Norway worries about the raising of Kursk

Publish date: July 2, 2001

Written by: Thomas Nilsen

Norwegian officials have not yet been permitted to examine the plans for safety during the salvage operation of the Kursk submarine.

The salvage operation of the Kursk submarine, which sank on August 12 last year, will start next week when 16 divers are expected to arrive at the site in the Barents Sea. The divers will inspect the submarine and install equipment to haul the submarine, with its two nuclear reactors, to the surface around September 15.

At a press conference in Moscow last Friday, Vice Admiral Mikhail Barskov, the navy’s top official in the recovery effort said that the reactors aboard Kursk are safe and the lifting will not jeopardize the radiation safety.

But Norwegian officials are not convinced about the safety of the lifting operation. The Norwegian Radiation Protection Authority says in a press release on Monday they are worried about the short time frame in preparing the lifting operation.

— We have asked for the risk assessments done by the Russian side, but despite the fact that the Russian and Norwegian authorities have agreed to cooperate we have not been permitted to examine the plans, says Per Strand, director of the Norwegian Radiation Protection Authorities.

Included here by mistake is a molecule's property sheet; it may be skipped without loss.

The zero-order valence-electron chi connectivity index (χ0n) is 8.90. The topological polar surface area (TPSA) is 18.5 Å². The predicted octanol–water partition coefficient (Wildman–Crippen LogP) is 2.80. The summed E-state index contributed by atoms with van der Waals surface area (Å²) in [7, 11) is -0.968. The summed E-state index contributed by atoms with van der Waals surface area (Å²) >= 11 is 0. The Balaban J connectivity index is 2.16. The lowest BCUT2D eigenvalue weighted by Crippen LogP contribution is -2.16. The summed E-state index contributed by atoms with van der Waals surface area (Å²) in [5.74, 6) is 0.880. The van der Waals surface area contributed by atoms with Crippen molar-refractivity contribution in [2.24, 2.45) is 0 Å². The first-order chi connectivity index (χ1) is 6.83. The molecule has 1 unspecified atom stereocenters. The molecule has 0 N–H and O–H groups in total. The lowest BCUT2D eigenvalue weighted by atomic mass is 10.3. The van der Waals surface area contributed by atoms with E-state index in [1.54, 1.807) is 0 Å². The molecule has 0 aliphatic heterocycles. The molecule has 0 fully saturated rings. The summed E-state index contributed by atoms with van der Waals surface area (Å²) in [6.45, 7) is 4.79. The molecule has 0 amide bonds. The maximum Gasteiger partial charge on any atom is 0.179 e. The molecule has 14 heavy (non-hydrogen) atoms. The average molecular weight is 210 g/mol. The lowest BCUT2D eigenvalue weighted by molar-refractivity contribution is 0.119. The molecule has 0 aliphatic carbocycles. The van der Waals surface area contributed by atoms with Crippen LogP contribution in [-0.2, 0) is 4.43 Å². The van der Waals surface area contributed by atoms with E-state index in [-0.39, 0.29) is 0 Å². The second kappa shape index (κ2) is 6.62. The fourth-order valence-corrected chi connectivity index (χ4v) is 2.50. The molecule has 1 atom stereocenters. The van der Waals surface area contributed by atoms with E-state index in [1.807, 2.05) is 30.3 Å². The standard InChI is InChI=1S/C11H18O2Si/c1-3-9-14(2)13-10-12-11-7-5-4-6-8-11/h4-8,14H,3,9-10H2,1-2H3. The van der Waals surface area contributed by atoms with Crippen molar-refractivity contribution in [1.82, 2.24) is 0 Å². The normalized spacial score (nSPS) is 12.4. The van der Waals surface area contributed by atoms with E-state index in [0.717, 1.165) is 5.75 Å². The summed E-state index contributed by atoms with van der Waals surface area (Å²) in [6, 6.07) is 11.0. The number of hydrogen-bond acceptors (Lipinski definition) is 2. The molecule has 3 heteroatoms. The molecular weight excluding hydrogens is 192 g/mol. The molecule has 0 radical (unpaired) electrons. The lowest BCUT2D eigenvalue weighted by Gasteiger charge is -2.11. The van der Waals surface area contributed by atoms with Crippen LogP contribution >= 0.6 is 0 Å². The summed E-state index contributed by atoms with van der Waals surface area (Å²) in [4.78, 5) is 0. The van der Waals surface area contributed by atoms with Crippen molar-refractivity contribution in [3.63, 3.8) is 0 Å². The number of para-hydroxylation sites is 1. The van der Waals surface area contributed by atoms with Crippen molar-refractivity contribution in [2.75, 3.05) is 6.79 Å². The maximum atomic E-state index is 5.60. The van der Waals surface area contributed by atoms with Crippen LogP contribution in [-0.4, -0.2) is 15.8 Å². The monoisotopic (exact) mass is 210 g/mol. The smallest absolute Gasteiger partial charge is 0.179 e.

The two most critical stages in the operation are when the front part of the submarine, with several unexploded torpedoes are cut off, and secondly when the lifting of the submarine itself to the surface starts.

— When raising the wreck of a nuclear submarine, there is a possibility that something may go wrong, that for example the wreck may drop back to the seabed. This could further damage the nuclear reactors, causing emissions of radioactive material to the sea environment, says Per Strand.

He says it is unlikely that this might endanger the health of the population in the area, but that the Barents Sea might become polluted.

Also Vice Admiral Barskov admits that the unexploded torpedoes represent a risk.

— A careful inspection would have to be done to ensure that the torpedoes pose no hazard to the salvage effort, said Barskov at Friday’s press conferance. He said cutting of the bow with the torpedoes will be done by robots, and no one will be working under water at that moment.

Russian authorities have assured they are taking all possible precautions, including constant monitoring of the reactors.